summary judgment is granted in favor of plaintiff against defendant Developer as to its first
cause of action for conversion, entitling plaintiff to the immediate return of $115,944.19 (the
amount sought by plaintiff in the complaint representing the total security deposit, less monies
plaintiff admits is owed to defendant for rent and other charges)[FN3], with interest at the statutory rate from the date
that the funds were converted, i.e. October 9, 2007, the date the Lease Agreement went into
Plaintiff's Motion for Summary Judgment with Respect to the Individual Defendants
With regard to the individual defendants, plaintiff contends that they are also liable for Developer's conversion. Plaintiff asserts that corporate officers and directors may be held personally liable for fraudulent acts committed in the furtherance of company business.
As discussed above, "the legal relationship between landlord and tenant [changed] from debtor-creditor to trustee-cestui que trust." Id. at 68 (internal quotations omitted). In this case, defendant Developer, as landlord, owed plaintiff a fiduciary duty not to commingle the funds. However, as regarding the members of Developer, "it is well settled that any one who knowingly participates with a fiduciary in a breach of trust is liable for the full amount of the damage caused thereby." Talansky v Schulman, 2 AD3d 355, 359 (1st Dep't 2003) (internal citations and quotations omitted). This has been held to apply to officers of a corporation "who knowingly participate with a fiduciary in a breach of the corporation's fiduciary duties." Id. at 360. Personal liability for torts committed by a company has also been extended to members of limited liability companies if they participated in the commission of the tort in furtherance of the company's business. See Rothstein v Equity Ventures, LLC, 299 AD2d 472, 474 (2d Dep't 2002).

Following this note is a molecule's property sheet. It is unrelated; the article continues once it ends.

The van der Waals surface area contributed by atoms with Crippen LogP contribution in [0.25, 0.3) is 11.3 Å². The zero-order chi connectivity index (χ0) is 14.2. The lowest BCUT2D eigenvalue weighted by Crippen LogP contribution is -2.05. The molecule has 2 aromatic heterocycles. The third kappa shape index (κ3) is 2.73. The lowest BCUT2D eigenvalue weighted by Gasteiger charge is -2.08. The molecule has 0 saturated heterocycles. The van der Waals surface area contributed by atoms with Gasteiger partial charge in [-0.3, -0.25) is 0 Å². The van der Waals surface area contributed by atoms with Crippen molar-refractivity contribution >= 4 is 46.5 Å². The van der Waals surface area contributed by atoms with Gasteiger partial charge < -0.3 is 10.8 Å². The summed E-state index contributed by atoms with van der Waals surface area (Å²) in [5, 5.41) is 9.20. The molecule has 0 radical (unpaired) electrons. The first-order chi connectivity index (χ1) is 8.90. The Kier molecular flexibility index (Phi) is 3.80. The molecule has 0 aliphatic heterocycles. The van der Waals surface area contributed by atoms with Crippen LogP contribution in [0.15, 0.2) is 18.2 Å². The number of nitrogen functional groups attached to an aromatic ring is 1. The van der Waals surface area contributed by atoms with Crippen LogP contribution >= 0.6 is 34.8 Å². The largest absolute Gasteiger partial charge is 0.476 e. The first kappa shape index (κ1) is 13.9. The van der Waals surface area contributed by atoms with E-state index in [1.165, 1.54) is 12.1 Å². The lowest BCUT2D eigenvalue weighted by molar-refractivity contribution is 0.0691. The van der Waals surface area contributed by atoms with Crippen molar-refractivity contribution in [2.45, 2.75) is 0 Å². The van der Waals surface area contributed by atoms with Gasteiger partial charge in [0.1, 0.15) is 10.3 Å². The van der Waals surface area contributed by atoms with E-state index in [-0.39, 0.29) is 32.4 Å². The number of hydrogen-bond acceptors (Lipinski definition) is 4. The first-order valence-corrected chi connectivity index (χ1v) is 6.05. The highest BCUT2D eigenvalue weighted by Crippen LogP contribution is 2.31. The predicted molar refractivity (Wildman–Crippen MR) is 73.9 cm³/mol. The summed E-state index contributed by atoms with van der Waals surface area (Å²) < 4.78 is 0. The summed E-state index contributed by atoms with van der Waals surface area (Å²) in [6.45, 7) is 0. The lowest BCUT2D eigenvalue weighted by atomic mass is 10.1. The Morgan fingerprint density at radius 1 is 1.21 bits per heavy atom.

Thus, any member of Developer who knowingly participated in the breach of its fiduciary
duty is personally liable. However, in its motion for summary judgment, plaintiff failed to assert